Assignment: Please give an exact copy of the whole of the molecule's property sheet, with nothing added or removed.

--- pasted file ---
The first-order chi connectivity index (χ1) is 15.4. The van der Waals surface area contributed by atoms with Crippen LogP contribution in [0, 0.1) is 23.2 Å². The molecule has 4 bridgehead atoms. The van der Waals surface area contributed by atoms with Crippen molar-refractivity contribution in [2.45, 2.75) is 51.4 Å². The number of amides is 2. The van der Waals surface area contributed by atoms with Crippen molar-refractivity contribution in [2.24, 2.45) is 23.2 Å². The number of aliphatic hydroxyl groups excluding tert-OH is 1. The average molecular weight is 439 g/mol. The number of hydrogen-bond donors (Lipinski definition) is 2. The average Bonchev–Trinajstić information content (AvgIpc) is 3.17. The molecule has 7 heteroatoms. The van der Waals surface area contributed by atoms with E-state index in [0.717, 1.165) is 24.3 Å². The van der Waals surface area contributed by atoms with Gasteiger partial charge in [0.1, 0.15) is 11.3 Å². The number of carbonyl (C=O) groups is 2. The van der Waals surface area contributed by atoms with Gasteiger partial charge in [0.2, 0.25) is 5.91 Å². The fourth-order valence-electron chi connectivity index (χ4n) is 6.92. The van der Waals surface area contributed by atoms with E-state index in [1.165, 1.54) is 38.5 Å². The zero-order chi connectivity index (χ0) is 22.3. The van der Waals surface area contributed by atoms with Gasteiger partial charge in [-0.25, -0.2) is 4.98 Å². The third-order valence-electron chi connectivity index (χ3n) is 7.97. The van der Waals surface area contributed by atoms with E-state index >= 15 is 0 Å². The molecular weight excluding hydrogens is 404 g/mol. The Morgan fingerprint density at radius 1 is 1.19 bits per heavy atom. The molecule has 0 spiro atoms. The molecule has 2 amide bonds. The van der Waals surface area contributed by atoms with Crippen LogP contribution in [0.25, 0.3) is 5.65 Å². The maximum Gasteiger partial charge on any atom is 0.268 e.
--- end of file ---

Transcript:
The first-order chi connectivity index (χ1) is 15.4. The van der Waals surface area contributed by atoms with Crippen LogP contribution in [0, 0.1) is 23.2 Å². The molecule has 4 bridgehead atoms. The van der Waals surface area contributed by atoms with Crippen molar-refractivity contribution in [2.45, 2.75) is 51.4 Å². The number of amides is 2. The van der Waals surface area contributed by atoms with Crippen molar-refractivity contribution in [2.24, 2.45) is 23.2 Å². The number of aliphatic hydroxyl groups excluding tert-OH is 1. The average molecular weight is 439 g/mol. The number of hydrogen-bond donors (Lipinski definition) is 2. The average Bonchev–Trinajstić information content (AvgIpc) is 3.17. The molecule has 7 heteroatoms. The van der Waals surface area contributed by atoms with E-state index in [0.717, 1.165) is 24.3 Å². The van der Waals surface area contributed by atoms with Gasteiger partial charge in [0.1, 0.15) is 11.3 Å². The number of carbonyl (C=O) groups is 2. The van der Waals surface area contributed by atoms with Gasteiger partial charge in [0.2, 0.25) is 5.91 Å². The fourth-order valence-electron chi connectivity index (χ4n) is 6.92. The van der Waals surface area contributed by atoms with E-state index in [1.165, 1.54) is 38.5 Å². The zero-order chi connectivity index (χ0) is 22.3. The van der Waals surface area contributed by atoms with Gasteiger partial charge in [-0.25, -0.2) is 4.98 Å². The third-order valence-electron chi connectivity index (χ3n) is 7.97. The van der Waals surface area contributed by atoms with E-state index >= 15 is 0 Å². The molecular weight excluding hydrogens is 404 g/mol. The Morgan fingerprint density at radius 1 is 1.19 bits per heavy atom. The molecule has 0 spiro atoms. The molecule has 2 amide bonds. The van der Waals surface area contributed by atoms with Crippen LogP contribution in [0.25, 0.3) is 5.65 Å². The maximum Gasteiger partial charge on any atom is 0.268 e.